By Rebecca Bulnes
By Laurie Charles
By Chuck Strouse
By Lee Zimmerman
By Laurie Charles
By Falyn Freyman
By Hans Morgenstern
With George W. Bush in office for another four years and Castro recovering from his fall, it seems most gringos may never know the apolitical pleasure of riding with a lover, two to a bike, along Havana's Malecón as the waves lap against the seawall and a seductive son resounds from every porch. But thanks to the hypnotizing tropical melodies on Roberto Poveda's debut Son Eléctrico, listeners can at least imagine these simple island treasures which have inspired troubadours for generations.
The Miami-based Cuban's work could well be called Son Ecléctico as it offers a smooth combination of son, bolero, rumba, timba, jazz, R&B, and rap. The singsong guitar picking on "Caminando," co-written by Colombian pop king Juanes, is like a Sunday drive into the coffee-growing highlands. Poveda pauses several times in the song to exclaim, "Dimelo guajiro!" ("Tell me about it country boy!"), and to affirm that life without love has no meaning.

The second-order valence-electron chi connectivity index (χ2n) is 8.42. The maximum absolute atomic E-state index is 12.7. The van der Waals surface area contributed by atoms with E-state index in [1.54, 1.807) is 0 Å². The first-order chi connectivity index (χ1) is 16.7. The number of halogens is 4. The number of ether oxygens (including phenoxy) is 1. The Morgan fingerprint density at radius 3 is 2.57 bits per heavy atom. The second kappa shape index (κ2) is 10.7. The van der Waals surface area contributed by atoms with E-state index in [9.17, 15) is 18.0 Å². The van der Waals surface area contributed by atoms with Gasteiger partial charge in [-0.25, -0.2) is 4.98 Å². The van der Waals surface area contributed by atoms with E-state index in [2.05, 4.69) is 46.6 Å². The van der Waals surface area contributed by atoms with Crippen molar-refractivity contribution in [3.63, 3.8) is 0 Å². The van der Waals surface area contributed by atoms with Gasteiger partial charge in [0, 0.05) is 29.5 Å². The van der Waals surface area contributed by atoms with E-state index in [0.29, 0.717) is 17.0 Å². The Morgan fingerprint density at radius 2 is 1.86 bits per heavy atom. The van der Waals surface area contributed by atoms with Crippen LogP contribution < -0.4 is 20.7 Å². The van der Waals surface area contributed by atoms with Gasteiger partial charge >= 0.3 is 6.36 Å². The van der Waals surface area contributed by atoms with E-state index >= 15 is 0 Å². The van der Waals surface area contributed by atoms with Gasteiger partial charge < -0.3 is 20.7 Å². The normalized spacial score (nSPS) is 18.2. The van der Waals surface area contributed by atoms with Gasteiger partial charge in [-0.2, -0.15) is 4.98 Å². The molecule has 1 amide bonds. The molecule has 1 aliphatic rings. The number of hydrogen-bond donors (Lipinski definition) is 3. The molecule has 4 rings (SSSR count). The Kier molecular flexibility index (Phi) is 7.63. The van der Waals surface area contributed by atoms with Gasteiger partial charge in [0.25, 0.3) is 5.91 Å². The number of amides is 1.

On "Canciones de Amor" and "Buscala," a buzzing trumpet and Poveda's sultry voice are as mesmerizing as a slow dance in a basement jazz club. "Ella" and "Rompecabezas" are modern and urban, enhanced by a funky Santana-style guitar and singing reminiscent of Ben Harper. Sprinklings of R&B and rap separate Poveda's sound from the traditional folk-rock of the nueva trova ( new song) movement that also influences his music.
Son Eléctrico conjures up both scenes of sophisticated open mike performances at Havana's prestigious Gato Tuerto nightclub and down-to-earth world beat cafés in Berkeley, all the while provoking a longing for romance without borders ... or embargos.